Spring in the air, despite temps in the 30s and plenty of rain lately. The annual Seattle Bike Expo is proof of impending warmer weather and more time spent on two wheels. Full family outing last Sunday to partake in the expo festivities. Even non bike crazy wife Lori and daughter Amy appeared to have a good time.
This expo is allegedly one of the larger events in the US, presented by the Cascade Bicycle Club, which is allegedly the largest club in the US. With the number of booths, bikes, events, and people milling about for two days - probably true. I've hit this gig for many years now, not a bad way to spend a few hours. It also allows the opportunity to run into people I know from the local bike scene, and that's always cool.
A few Pics 'N' Words to commemorate the day...
Racer Boy Ian volunteered to hand out catalogs and assist at the Redline booth, one of his team sponsors. The junior racers pulling various shifts for the two days. Despite his far away camera look, Ian mentioned his two hour gig was fun. I think it's also a good experience for a 12 year old, no?
CBS, that's short for Cascade Bicycle Studio, brought out some high end toys to gawk over, including this sweet Seven. CBS is run by Zac Daab and Terry Buchanan, who are also very involved with the local cyclocross scene, promoting the super successful MFG series.
Racer Boy Ian has two full MFG series under his belt, and I've dabbled (painfully) in a few races myself. Believe me when I say they're cool events, we've been to quite a few.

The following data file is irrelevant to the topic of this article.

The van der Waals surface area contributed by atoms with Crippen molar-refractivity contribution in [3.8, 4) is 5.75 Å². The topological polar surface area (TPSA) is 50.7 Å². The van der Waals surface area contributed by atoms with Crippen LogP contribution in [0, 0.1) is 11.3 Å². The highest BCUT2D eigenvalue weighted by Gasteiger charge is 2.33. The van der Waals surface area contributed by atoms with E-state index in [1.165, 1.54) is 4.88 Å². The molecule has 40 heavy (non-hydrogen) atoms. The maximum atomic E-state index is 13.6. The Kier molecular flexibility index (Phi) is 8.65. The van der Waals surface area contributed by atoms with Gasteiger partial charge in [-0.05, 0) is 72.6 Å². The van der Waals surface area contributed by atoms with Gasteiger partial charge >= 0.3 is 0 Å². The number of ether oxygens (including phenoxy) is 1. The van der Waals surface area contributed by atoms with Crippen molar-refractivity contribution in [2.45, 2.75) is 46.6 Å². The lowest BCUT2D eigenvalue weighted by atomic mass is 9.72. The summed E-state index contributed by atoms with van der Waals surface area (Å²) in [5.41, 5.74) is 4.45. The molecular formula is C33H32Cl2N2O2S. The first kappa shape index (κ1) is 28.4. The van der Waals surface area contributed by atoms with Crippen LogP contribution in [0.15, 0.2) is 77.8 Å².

Many vendor booths to cruise through, including Schwalbe, the maker of fine tires. I've never ridden Schwalbe tires, just posted this 'cause I like the picture...
Dirt Rag Magazine has sported a booth for a few expos now. I've been a subscriber for 20+ years; my favorite bike magazine and always puts a smile on my face when it hits the mailbox. If you ride mountain bikes and don't read Dirt Rag - well, frankly - I feel sorry for you...
Soma San Marcos built up real world style. This frame was designed by Grant Petersen of Rivendell fame, so I'm sure it rides great and now available at lower price point. Corporate types call this a win win situation. Very cool, but not really my style; though lately I've had the jones to build up a Soma Smoothie frame. A little more race oriented, but room for fenders and affordably priced. It also appeals to old school steel me.
Speaking of old school steel, here's a modern twist on that. The Colnago Master. Yes please, I'll take one. Oh yeah, I can't afford it. I'll weep silently, in Italian.
Paul Component Engineering at the expo this year. Table full of very trick, handmade in the USA goodness to lust after. Very nice stuff. Daddy like. Please send money.
Co-Motion has been quietly making really nice bikes down in Oregon for many years. This model, the Nor'Wester, very nice steel road bike - with room for fenders. Oddly enough, I've always wanted one of their aluminum Ristretto models, a no nonsense race bike.
One of the many scheduled talks included Geoff Drake, author of the recent Team 7-11 book, along with Ron Hayman, former member of Team 7-11. Cool, eh?
Unrelated fun fact: I used to work for the company that made those speakers flanking the stage. BFD, I know.